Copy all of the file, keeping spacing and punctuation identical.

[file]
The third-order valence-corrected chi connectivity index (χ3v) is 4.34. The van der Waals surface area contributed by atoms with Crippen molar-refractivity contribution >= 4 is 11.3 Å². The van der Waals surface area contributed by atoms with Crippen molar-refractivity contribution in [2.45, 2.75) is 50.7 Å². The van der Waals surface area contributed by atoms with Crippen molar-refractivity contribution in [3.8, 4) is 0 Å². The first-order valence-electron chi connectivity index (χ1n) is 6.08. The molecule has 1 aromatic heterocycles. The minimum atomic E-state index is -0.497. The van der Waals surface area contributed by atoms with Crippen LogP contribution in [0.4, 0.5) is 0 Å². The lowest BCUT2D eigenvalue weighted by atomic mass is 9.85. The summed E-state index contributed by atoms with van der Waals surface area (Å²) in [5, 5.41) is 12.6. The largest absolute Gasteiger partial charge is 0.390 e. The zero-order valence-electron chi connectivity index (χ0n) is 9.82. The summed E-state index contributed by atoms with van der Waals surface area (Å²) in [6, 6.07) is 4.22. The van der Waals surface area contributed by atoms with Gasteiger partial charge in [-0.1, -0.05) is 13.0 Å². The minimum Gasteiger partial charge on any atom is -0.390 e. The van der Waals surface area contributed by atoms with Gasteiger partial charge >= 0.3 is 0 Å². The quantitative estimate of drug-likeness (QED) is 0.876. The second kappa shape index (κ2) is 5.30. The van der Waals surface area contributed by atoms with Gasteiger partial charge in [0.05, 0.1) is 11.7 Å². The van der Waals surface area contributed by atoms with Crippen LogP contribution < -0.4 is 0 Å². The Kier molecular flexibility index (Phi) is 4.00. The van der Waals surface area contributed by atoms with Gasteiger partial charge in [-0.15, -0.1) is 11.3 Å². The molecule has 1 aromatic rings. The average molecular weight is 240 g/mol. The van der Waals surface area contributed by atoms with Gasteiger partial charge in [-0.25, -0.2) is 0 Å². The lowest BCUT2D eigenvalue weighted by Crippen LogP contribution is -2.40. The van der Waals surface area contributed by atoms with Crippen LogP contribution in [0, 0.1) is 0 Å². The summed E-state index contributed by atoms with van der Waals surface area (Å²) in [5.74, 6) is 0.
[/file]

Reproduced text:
The third-order valence-corrected chi connectivity index (χ3v) is 4.34. The van der Waals surface area contributed by atoms with Crippen molar-refractivity contribution >= 4 is 11.3 Å². The van der Waals surface area contributed by atoms with Crippen molar-refractivity contribution in [2.45, 2.75) is 50.7 Å². The van der Waals surface area contributed by atoms with Crippen molar-refractivity contribution in [3.8, 4) is 0 Å². The first-order valence-electron chi connectivity index (χ1n) is 6.08. The molecule has 1 aromatic heterocycles. The minimum atomic E-state index is -0.497. The van der Waals surface area contributed by atoms with Crippen LogP contribution in [0.4, 0.5) is 0 Å². The lowest BCUT2D eigenvalue weighted by atomic mass is 9.85. The summed E-state index contributed by atoms with van der Waals surface area (Å²) in [5, 5.41) is 12.6. The largest absolute Gasteiger partial charge is 0.390 e. The zero-order valence-electron chi connectivity index (χ0n) is 9.82. The summed E-state index contributed by atoms with van der Waals surface area (Å²) in [6, 6.07) is 4.22. The van der Waals surface area contributed by atoms with Gasteiger partial charge in [-0.1, -0.05) is 13.0 Å². The minimum Gasteiger partial charge on any atom is -0.390 e. The van der Waals surface area contributed by atoms with Gasteiger partial charge >= 0.3 is 0 Å². The quantitative estimate of drug-likeness (QED) is 0.876. The second kappa shape index (κ2) is 5.30. The van der Waals surface area contributed by atoms with Gasteiger partial charge in [0.05, 0.1) is 11.7 Å². The van der Waals surface area contributed by atoms with Crippen LogP contribution < -0.4 is 0 Å². The Kier molecular flexibility index (Phi) is 4.00. The van der Waals surface area contributed by atoms with Gasteiger partial charge in [-0.15, -0.1) is 11.3 Å². The molecule has 1 aromatic rings. The average molecular weight is 240 g/mol. The van der Waals surface area contributed by atoms with Gasteiger partial charge in [-0.25, -0.2) is 0 Å². The lowest BCUT2D eigenvalue weighted by Crippen LogP contribution is -2.40. The van der Waals surface area contributed by atoms with Crippen LogP contribution in [0, 0.1) is 0 Å². The summed E-state index contributed by atoms with van der Waals surface area (Å²) in [5.74, 6) is 0.